Tim McGraw aids military families with HomeFront program
By Tricia Despres May 23, 2013 8:06PM
♦ 7 p.m., May 24
♦ First Midwest Bank Amphitheatre, 19100 Ridgeland, Tinley Park
♦ Tickets, $30-$70
♦ (708) 614-1616, firstmidwest.com/FNBA
Updated: May 23, 2013 9:20PM
United States Marine Corps Sgt. Carlos Cruz is coming home.
While chances are slim that any of the thousands of people who will descend on First Midwest Bank Amphitheatre this weekend will have ever heard his name or know what he has done for them and their country, Cruz says he is fine with that because one very special person will be waiting backstage, ready to welcome him home with open arms.
“Tim McGraw is an amazing man,” Cruz says from his current home in California. “I have always been familiar with his music, but more so, I know first-hand what he has done for the troops.”
Thanks to the award-winning country music star’s partnership with Operation Homefront and Chase, Cruz and his family have been chosen as the Chicago recipient of a mortgage-free home. Since signing on with the program last year, McGraw and his team have awarded nearly 30 houses to deserving military families so far. This summer, they will double that number.
“I tell these men and women all of the time that they are the ones doing the hard work,” says McGraw, who performs here Friday on his latest leg of his tour.
“I have a cowboy hat and a guitar and a bunch of lights. Those guys have a helmet and a gun and one pointed at them. I have the easy job, most certainly.”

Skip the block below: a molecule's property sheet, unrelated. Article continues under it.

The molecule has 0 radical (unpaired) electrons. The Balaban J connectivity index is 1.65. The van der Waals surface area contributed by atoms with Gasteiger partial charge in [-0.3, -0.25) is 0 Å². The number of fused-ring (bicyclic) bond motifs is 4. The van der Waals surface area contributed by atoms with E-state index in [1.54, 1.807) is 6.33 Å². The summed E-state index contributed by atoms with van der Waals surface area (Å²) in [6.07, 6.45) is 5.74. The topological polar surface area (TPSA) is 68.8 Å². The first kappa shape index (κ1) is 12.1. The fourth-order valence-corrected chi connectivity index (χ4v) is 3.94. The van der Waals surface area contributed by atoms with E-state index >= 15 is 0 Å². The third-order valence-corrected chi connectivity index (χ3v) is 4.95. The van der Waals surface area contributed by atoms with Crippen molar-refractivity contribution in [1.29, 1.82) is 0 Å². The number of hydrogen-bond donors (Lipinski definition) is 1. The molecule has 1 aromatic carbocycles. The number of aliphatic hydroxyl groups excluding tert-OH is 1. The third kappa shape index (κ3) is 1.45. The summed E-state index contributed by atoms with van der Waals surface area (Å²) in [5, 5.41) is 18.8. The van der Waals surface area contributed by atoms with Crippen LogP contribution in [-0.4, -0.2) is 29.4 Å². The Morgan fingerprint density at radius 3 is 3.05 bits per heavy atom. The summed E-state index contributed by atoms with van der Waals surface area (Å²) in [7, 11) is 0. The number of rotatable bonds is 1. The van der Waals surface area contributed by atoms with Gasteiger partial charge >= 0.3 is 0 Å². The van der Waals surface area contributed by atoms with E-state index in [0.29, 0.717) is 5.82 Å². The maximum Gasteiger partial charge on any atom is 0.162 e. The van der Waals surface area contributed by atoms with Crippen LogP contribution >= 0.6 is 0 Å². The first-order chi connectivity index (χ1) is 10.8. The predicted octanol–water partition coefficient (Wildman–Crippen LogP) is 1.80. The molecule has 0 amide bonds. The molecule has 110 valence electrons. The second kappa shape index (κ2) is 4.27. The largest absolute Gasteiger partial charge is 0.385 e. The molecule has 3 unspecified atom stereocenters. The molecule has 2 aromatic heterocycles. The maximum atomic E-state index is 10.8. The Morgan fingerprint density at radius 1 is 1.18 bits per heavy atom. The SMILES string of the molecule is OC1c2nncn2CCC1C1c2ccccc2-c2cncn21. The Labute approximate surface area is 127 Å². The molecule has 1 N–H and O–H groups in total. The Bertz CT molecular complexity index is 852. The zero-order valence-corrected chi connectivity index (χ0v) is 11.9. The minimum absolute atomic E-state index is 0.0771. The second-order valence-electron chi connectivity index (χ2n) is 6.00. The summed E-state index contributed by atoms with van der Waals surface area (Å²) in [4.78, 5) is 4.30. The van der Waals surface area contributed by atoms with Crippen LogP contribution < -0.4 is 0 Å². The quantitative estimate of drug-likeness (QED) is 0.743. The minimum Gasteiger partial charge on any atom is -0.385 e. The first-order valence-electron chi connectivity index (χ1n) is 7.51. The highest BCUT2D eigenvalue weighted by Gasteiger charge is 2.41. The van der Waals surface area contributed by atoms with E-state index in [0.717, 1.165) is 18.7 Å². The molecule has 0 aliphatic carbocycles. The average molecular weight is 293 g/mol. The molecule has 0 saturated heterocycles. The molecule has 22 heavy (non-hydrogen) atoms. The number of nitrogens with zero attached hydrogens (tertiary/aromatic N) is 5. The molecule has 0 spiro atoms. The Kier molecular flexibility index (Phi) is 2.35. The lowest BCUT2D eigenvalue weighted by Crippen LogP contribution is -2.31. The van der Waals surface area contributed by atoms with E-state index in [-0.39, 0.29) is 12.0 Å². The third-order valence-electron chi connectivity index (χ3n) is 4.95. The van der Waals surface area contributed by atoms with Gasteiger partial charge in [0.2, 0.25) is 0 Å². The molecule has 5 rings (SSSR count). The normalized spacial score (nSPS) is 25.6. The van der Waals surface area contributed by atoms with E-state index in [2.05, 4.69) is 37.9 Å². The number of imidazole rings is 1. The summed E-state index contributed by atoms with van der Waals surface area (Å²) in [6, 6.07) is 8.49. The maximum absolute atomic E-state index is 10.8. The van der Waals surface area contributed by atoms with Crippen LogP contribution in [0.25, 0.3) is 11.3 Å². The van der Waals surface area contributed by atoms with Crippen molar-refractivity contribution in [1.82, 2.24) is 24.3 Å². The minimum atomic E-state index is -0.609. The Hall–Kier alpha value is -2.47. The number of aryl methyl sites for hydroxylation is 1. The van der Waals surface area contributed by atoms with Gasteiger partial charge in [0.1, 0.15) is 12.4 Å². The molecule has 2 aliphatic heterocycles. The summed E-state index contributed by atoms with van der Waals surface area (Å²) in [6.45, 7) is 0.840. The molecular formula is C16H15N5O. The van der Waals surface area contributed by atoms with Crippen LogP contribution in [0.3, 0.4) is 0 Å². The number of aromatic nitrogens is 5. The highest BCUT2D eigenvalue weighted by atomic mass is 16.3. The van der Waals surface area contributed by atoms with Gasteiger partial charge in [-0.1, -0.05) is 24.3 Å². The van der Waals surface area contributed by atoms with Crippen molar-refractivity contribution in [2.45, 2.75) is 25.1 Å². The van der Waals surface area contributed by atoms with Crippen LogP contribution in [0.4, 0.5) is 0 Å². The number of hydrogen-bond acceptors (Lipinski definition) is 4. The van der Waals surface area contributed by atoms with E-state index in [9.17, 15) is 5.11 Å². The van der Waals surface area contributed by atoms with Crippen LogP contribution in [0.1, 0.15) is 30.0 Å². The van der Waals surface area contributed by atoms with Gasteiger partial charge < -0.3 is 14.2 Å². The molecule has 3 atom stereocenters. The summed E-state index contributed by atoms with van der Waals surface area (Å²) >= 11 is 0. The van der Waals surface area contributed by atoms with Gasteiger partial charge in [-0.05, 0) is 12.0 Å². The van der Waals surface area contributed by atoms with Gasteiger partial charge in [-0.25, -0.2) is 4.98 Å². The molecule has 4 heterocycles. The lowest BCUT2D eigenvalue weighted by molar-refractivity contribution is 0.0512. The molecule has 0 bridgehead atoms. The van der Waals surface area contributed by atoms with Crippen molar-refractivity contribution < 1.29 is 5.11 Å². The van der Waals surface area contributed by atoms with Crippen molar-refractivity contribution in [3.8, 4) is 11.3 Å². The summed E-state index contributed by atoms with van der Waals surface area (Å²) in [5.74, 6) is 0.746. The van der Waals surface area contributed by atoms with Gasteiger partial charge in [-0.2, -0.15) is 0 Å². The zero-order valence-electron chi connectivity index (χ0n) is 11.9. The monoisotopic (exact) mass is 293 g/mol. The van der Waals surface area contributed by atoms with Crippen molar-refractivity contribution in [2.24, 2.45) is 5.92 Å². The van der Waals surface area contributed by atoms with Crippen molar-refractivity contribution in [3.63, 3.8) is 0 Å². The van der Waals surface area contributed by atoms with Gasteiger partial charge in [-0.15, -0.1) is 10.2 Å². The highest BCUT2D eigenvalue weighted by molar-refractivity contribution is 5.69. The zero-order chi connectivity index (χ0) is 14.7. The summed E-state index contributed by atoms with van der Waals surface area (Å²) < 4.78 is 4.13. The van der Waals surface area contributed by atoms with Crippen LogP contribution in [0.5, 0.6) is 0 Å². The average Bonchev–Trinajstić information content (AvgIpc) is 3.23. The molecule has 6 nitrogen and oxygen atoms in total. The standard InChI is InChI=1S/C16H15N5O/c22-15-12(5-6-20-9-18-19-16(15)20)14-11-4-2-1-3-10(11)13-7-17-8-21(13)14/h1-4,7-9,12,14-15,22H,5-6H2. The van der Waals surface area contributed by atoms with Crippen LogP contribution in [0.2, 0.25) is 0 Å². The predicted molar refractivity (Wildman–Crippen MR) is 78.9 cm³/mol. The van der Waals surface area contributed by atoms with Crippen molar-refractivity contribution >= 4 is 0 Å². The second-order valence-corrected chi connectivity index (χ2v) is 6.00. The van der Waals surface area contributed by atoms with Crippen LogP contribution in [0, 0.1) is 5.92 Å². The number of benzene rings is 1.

Born and raised on the South Side of Chicago, Cruz graduated from Bowen High School, uncertain of what to do with the rest of his life. In November 2002, he entered the Marine Corps, and a life of service ensued. Yet so did some struggles.
“While you are deployed, you actually get used to the training and the combat, and people calling you Sgt. Cruz wherever you go,” Cruz said, who takes possession of the Oswego home after some renovations are completed in the next few months. “But then you come home, and the transition mentally and emotionally and physically is tough. I can’t wait to come home to Chicago and now be able to put all of those struggles behind me.”
“When these guys come home, a lot of times they don’t have that same safety and security that they provide to us for their own families,” says McGraw, who comes from a long line of family and friends who have served within the military. “They don’t have a home to come home to and their kids don’t have a room that is theirs. It just breaks your heart. I always tell them to take this home and make it a foundation for the rest of their life.”
Tricia Despres is a locally based free-lance writer.